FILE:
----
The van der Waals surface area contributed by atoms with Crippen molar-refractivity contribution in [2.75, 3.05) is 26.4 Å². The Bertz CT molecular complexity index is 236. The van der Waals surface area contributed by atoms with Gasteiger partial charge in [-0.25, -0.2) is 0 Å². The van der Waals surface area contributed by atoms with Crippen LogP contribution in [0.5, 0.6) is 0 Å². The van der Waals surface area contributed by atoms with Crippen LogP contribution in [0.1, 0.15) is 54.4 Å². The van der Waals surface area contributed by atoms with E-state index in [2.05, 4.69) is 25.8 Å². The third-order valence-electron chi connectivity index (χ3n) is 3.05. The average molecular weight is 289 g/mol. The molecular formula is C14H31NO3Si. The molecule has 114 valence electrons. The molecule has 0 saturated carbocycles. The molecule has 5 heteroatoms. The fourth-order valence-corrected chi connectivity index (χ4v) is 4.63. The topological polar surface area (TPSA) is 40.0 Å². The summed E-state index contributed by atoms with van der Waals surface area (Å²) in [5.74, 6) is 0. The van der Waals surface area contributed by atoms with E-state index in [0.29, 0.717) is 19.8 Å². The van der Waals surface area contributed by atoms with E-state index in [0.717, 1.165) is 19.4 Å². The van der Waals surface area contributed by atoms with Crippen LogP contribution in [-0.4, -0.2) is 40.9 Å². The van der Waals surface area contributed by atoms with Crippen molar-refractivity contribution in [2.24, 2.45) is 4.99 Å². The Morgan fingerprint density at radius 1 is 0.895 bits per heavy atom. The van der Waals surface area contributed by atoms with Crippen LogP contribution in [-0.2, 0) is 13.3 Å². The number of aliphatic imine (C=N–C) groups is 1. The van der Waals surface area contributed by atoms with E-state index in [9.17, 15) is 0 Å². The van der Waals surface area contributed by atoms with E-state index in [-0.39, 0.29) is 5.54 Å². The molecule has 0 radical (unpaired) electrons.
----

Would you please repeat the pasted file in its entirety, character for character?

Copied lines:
The van der Waals surface area contributed by atoms with Crippen molar-refractivity contribution in [2.75, 3.05) is 26.4 Å². The Bertz CT molecular complexity index is 236. The van der Waals surface area contributed by atoms with Gasteiger partial charge in [-0.25, -0.2) is 0 Å². The van der Waals surface area contributed by atoms with Crippen LogP contribution in [0.5, 0.6) is 0 Å². The van der Waals surface area contributed by atoms with Crippen LogP contribution in [0.1, 0.15) is 54.4 Å². The van der Waals surface area contributed by atoms with E-state index in [2.05, 4.69) is 25.8 Å². The third-order valence-electron chi connectivity index (χ3n) is 3.05. The average molecular weight is 289 g/mol. The molecular formula is C14H31NO3Si. The molecule has 114 valence electrons. The molecule has 0 saturated carbocycles. The molecule has 5 heteroatoms. The fourth-order valence-corrected chi connectivity index (χ4v) is 4.63. The topological polar surface area (TPSA) is 40.0 Å². The summed E-state index contributed by atoms with van der Waals surface area (Å²) in [5.74, 6) is 0. The van der Waals surface area contributed by atoms with E-state index in [0.29, 0.717) is 19.8 Å². The van der Waals surface area contributed by atoms with E-state index in [0.717, 1.165) is 19.4 Å². The van der Waals surface area contributed by atoms with Crippen LogP contribution in [-0.4, -0.2) is 40.9 Å². The van der Waals surface area contributed by atoms with Crippen molar-refractivity contribution in [2.24, 2.45) is 4.99 Å². The Morgan fingerprint density at radius 1 is 0.895 bits per heavy atom. The van der Waals surface area contributed by atoms with Crippen LogP contribution in [-0.2, 0) is 13.3 Å². The number of aliphatic imine (C=N–C) groups is 1. The van der Waals surface area contributed by atoms with E-state index in [9.17, 15) is 0 Å². The van der Waals surface area contributed by atoms with E-state index in [-0.39, 0.29) is 5.54 Å². The molecule has 0 radical (unpaired) electrons.